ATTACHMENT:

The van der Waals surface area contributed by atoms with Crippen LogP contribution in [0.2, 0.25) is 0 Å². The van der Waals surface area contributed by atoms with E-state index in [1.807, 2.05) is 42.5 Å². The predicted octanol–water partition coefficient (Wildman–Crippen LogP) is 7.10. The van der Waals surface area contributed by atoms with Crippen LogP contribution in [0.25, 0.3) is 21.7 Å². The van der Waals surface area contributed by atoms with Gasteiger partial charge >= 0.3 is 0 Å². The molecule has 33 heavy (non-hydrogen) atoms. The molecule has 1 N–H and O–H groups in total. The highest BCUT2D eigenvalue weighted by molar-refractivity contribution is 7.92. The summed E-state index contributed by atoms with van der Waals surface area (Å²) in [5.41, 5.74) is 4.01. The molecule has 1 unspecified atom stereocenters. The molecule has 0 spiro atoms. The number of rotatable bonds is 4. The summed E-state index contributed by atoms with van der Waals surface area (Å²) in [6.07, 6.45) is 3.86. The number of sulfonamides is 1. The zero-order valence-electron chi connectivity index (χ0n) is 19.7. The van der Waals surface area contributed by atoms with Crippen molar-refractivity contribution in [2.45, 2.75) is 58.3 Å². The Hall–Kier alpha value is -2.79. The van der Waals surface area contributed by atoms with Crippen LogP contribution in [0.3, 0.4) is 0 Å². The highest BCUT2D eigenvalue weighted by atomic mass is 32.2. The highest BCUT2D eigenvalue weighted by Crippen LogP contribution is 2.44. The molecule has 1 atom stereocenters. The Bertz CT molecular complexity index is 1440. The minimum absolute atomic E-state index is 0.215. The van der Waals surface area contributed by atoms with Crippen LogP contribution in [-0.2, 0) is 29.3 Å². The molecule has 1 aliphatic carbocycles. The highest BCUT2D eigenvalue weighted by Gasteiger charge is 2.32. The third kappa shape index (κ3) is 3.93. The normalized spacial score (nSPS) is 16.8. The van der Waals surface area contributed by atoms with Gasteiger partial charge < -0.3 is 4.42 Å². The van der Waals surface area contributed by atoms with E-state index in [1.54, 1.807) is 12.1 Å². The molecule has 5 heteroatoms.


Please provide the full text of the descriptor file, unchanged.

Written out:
The van der Waals surface area contributed by atoms with Crippen LogP contribution in [0.2, 0.25) is 0 Å². The van der Waals surface area contributed by atoms with E-state index in [1.807, 2.05) is 42.5 Å². The predicted octanol–water partition coefficient (Wildman–Crippen LogP) is 7.10. The van der Waals surface area contributed by atoms with Crippen LogP contribution in [0.25, 0.3) is 21.7 Å². The van der Waals surface area contributed by atoms with Gasteiger partial charge >= 0.3 is 0 Å². The molecule has 33 heavy (non-hydrogen) atoms. The molecule has 1 N–H and O–H groups in total. The highest BCUT2D eigenvalue weighted by molar-refractivity contribution is 7.92. The summed E-state index contributed by atoms with van der Waals surface area (Å²) in [5.41, 5.74) is 4.01. The molecule has 1 unspecified atom stereocenters. The molecule has 0 spiro atoms. The number of rotatable bonds is 4. The summed E-state index contributed by atoms with van der Waals surface area (Å²) in [6.07, 6.45) is 3.86. The number of sulfonamides is 1. The zero-order valence-electron chi connectivity index (χ0n) is 19.7. The van der Waals surface area contributed by atoms with Crippen molar-refractivity contribution in [2.45, 2.75) is 58.3 Å². The Hall–Kier alpha value is -2.79. The van der Waals surface area contributed by atoms with Crippen LogP contribution in [0.3, 0.4) is 0 Å². The highest BCUT2D eigenvalue weighted by atomic mass is 32.2. The highest BCUT2D eigenvalue weighted by Crippen LogP contribution is 2.44. The molecule has 1 atom stereocenters. The Bertz CT molecular complexity index is 1440. The minimum absolute atomic E-state index is 0.215. The van der Waals surface area contributed by atoms with Crippen LogP contribution in [-0.2, 0) is 29.3 Å². The molecule has 1 aliphatic carbocycles. The highest BCUT2D eigenvalue weighted by Gasteiger charge is 2.32. The third kappa shape index (κ3) is 3.93. The normalized spacial score (nSPS) is 16.8. The van der Waals surface area contributed by atoms with Gasteiger partial charge < -0.3 is 4.42 Å². The van der Waals surface area contributed by atoms with E-state index in [1.54, 1.807) is 12.1 Å². The molecule has 5 heteroatoms.